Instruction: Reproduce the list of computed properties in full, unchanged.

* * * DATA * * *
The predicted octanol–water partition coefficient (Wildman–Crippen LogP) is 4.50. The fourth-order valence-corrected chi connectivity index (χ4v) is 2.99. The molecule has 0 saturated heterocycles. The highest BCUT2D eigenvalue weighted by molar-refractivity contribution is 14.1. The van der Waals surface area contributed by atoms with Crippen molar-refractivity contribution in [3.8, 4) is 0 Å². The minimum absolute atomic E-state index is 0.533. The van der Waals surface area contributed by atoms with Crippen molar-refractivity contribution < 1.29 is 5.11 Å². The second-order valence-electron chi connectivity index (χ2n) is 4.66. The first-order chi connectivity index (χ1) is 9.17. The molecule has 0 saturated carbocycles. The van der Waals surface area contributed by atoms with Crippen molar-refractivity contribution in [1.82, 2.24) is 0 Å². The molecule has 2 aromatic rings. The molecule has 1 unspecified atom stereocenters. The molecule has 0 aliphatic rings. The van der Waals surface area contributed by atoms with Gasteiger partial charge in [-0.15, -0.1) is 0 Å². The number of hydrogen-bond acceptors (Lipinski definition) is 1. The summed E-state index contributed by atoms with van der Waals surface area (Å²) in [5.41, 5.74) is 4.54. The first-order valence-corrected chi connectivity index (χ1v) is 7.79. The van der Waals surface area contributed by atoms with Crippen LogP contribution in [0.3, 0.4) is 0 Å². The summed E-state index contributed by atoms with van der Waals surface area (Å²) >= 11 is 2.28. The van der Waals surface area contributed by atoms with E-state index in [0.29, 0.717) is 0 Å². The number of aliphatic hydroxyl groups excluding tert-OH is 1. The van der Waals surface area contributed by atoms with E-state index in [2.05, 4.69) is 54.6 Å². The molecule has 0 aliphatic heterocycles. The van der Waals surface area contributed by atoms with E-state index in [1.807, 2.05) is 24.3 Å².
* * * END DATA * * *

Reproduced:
The predicted octanol–water partition coefficient (Wildman–Crippen LogP) is 4.50. The fourth-order valence-corrected chi connectivity index (χ4v) is 2.99. The molecule has 0 saturated heterocycles. The highest BCUT2D eigenvalue weighted by molar-refractivity contribution is 14.1. The van der Waals surface area contributed by atoms with Crippen molar-refractivity contribution in [3.8, 4) is 0 Å². The minimum absolute atomic E-state index is 0.533. The van der Waals surface area contributed by atoms with Crippen molar-refractivity contribution < 1.29 is 5.11 Å². The second-order valence-electron chi connectivity index (χ2n) is 4.66. The first-order chi connectivity index (χ1) is 9.17. The molecule has 0 saturated carbocycles. The van der Waals surface area contributed by atoms with Crippen molar-refractivity contribution in [1.82, 2.24) is 0 Å². The molecule has 2 aromatic rings. The molecule has 1 unspecified atom stereocenters. The molecule has 0 aliphatic rings. The van der Waals surface area contributed by atoms with Gasteiger partial charge in [-0.15, -0.1) is 0 Å². The number of hydrogen-bond acceptors (Lipinski definition) is 1. The summed E-state index contributed by atoms with van der Waals surface area (Å²) in [5.41, 5.74) is 4.54. The first-order valence-corrected chi connectivity index (χ1v) is 7.79. The van der Waals surface area contributed by atoms with Crippen LogP contribution in [0.3, 0.4) is 0 Å². The summed E-state index contributed by atoms with van der Waals surface area (Å²) >= 11 is 2.28. The van der Waals surface area contributed by atoms with E-state index in [0.29, 0.717) is 0 Å². The number of aliphatic hydroxyl groups excluding tert-OH is 1. The van der Waals surface area contributed by atoms with E-state index in [2.05, 4.69) is 54.6 Å². The molecule has 0 aliphatic heterocycles. The van der Waals surface area contributed by atoms with E-state index in [1.807, 2.05) is 24.3 Å².